Will Smith’s Anger and the Slap that Rocked the Nation

Like many people around the globe, my heart sank when I saw Will Smith walk up and open-hand slap Chris Rock right across the face. How Chris kept his composure, having just been slapped in front of millions of people AND by a man of Will Smith’s stature, is mind-blowing.

I love Will Smith. Not only is he a charismatic actor and cultural icon, but he is also a conscious man on the path of personal and spiritual development and a powerful change-maker. 

Part of what I love and respect about Will Smith is that he has been actively working on himself for many years. Like anyone else on the path, he has been seeking to heal the trauma of his youth, become a more loving parent, and a better relational partner. His vulnerability and courage have inspired others to do the same. 

Will’s anger ignited, and then he allowed that anger to turn into focused rage and violence. We all witnessed that moment when Will saw that look of shame and displeasure on his wife’s face and how that triggered him into violent action. 

He got swallowed up in that rage, and that rage caused physical harm to another. He was in no physical danger (his wife and family weren’t either), but his body didn’t know the difference when his anger turned to rage. 

Think about how strong that emotion overtook him. It took a lot of effort to ignore the inner voice that tells most of us to just take a breath, to just “calm down, Will.” 

What was the real driver behind his reaction? What old shame got triggered that made him follow the directive to inflict harm on Chris Rock?

Many of us (the Oscar audience included) might want to give him a pass because he was ‘defending his wife’s honor’ or something to that effect. But the bottom line is, violence and aggression are never ok.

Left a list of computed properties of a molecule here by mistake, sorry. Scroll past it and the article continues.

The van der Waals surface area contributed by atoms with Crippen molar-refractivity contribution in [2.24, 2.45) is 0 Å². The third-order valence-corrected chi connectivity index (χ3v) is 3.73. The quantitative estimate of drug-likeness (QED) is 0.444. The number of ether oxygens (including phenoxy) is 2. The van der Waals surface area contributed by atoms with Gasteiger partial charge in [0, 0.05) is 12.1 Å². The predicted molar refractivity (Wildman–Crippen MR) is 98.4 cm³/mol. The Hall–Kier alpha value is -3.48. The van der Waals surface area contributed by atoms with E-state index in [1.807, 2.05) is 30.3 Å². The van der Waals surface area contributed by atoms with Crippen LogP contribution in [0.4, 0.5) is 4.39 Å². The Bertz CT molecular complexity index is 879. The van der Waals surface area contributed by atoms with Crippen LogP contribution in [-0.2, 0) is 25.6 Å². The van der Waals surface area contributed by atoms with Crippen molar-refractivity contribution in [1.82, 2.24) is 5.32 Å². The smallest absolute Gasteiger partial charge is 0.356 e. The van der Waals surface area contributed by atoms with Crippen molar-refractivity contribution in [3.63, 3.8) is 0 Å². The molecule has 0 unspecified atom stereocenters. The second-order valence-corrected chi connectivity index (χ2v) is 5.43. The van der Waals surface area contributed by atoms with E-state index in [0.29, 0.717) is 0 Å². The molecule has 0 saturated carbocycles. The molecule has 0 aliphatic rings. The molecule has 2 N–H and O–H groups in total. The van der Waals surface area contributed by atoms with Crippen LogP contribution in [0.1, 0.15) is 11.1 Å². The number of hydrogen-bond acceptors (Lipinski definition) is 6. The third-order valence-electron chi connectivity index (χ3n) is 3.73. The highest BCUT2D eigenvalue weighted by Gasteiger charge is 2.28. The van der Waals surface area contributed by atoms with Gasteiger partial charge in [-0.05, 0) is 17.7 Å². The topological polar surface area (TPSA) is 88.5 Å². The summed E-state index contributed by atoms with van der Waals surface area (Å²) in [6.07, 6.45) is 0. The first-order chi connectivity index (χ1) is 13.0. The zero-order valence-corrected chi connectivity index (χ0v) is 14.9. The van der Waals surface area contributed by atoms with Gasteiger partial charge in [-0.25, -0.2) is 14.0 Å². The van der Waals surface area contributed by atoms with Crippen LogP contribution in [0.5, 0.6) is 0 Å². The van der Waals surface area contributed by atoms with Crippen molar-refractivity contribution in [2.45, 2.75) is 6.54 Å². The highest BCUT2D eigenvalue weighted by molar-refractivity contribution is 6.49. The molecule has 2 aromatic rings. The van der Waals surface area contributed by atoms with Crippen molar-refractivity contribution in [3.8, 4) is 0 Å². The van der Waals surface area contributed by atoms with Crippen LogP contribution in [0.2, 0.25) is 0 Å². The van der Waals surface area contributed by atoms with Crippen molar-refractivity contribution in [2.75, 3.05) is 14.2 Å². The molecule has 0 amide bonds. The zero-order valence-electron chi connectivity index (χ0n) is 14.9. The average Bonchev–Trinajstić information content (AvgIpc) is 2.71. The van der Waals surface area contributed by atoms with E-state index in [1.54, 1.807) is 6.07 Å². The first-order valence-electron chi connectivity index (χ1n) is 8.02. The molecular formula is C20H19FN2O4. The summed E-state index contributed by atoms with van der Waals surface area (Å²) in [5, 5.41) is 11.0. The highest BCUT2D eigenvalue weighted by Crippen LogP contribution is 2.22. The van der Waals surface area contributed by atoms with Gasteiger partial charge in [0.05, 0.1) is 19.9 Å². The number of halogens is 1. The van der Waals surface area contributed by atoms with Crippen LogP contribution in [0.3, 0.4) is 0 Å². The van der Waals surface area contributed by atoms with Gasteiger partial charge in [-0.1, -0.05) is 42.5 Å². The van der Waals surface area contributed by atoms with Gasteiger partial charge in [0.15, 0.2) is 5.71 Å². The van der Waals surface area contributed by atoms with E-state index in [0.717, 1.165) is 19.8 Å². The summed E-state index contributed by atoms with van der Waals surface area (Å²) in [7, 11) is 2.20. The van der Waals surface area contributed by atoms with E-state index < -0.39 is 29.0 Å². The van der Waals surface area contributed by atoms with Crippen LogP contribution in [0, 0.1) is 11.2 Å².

That being said, if Chris Rock came to me for honest feedback about his part in the situation, I wouldn’t exactly be giving him a pass either. He told a joke that disparaged the woman sitting right in front of him to get a laugh. And that disrespect earned him a slap. 

There is no one way to view this situation. We could have a conversation about this from a hundred angles. We could talk about anger, shame, and wounding. We could talk about chivalry, toxic masculinity, or the normalization of violence in modern culture.

I felt called to add to the conversation from the framework of men working consciously with their anger and having awareness and mastery over their habitual tendency to overpower others with violence.

There’s also another component to this story that’s highly relevant to men’s work, which is that we know Will Smith’s father had a tendency to exert rage on women and those he could dominate. And you could see the trauma response that Will had when he felt his wife was in danger (not real but perceived danger. He just did not have the wherewithal to stop his karmic tendencies from doing something that he would ultimately feel terribly shameful about.   

It is up to us men to be the antidote to the poison of violence that plagues this world.

This is a core aspect of the work we do as men on the path – and I know that Will Smith is a conscious man on the path himself, so I have to hold him accountable. 

A part of me wants to defend him, but I feel he really fucked up.

Let’s hope we can all learn from his mistake and that this display can help us all grow to be better people.   

It’s up to Will to probe more deeply into what triggered him so intensely that he slapped someone in the public view of millions of people. And, it’s up to Chris to reflect on this situation and hopefully deepen his respect for women. 

It was interesting to watch Will get counsel from his elder brother Denzel Washington because what I learned through having skillful and loving elder men guide me through the anger I felt in my younger years has been the foundation for being a more loving man.

Through the process of having brothers hold a powerful & compassionate space for me, I was able to experience another side of myself, free from armoring, blame, excuses, and unhealthy aggression.

This is why men’s coaching is so powerful, so useful, so needed. This is why I do this work.